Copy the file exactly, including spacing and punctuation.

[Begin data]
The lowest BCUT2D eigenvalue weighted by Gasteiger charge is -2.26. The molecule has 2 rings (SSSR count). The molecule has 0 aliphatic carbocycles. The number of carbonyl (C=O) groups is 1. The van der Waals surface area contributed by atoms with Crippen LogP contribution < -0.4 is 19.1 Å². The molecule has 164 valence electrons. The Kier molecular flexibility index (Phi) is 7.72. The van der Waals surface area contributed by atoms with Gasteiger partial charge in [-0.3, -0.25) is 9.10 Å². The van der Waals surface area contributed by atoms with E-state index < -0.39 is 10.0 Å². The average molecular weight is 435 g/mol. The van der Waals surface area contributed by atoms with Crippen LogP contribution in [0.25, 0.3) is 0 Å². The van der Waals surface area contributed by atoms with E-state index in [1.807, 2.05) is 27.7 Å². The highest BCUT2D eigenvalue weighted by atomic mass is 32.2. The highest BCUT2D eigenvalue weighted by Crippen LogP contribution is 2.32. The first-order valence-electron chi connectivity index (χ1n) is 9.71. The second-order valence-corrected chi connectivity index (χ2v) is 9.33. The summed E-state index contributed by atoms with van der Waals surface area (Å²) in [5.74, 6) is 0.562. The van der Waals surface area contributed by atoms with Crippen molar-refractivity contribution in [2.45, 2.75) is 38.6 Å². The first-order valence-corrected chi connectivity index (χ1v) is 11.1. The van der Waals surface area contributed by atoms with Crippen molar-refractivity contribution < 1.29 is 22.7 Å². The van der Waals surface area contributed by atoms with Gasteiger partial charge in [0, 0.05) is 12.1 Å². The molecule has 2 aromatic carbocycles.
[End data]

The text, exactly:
The lowest BCUT2D eigenvalue weighted by Gasteiger charge is -2.26. The molecule has 2 rings (SSSR count). The molecule has 0 aliphatic carbocycles. The number of carbonyl (C=O) groups is 1. The van der Waals surface area contributed by atoms with Crippen LogP contribution < -0.4 is 19.1 Å². The molecule has 164 valence electrons. The Kier molecular flexibility index (Phi) is 7.72. The van der Waals surface area contributed by atoms with Gasteiger partial charge in [-0.3, -0.25) is 9.10 Å². The van der Waals surface area contributed by atoms with E-state index < -0.39 is 10.0 Å². The average molecular weight is 435 g/mol. The van der Waals surface area contributed by atoms with Crippen LogP contribution in [0.25, 0.3) is 0 Å². The van der Waals surface area contributed by atoms with E-state index in [1.807, 2.05) is 27.7 Å². The highest BCUT2D eigenvalue weighted by atomic mass is 32.2. The highest BCUT2D eigenvalue weighted by Crippen LogP contribution is 2.32. The first-order valence-electron chi connectivity index (χ1n) is 9.71. The second-order valence-corrected chi connectivity index (χ2v) is 9.33. The summed E-state index contributed by atoms with van der Waals surface area (Å²) in [5.74, 6) is 0.562. The van der Waals surface area contributed by atoms with Crippen molar-refractivity contribution in [2.45, 2.75) is 38.6 Å². The first-order valence-corrected chi connectivity index (χ1v) is 11.1. The van der Waals surface area contributed by atoms with Crippen molar-refractivity contribution < 1.29 is 22.7 Å². The van der Waals surface area contributed by atoms with Gasteiger partial charge in [0, 0.05) is 12.1 Å². The molecule has 2 aromatic carbocycles.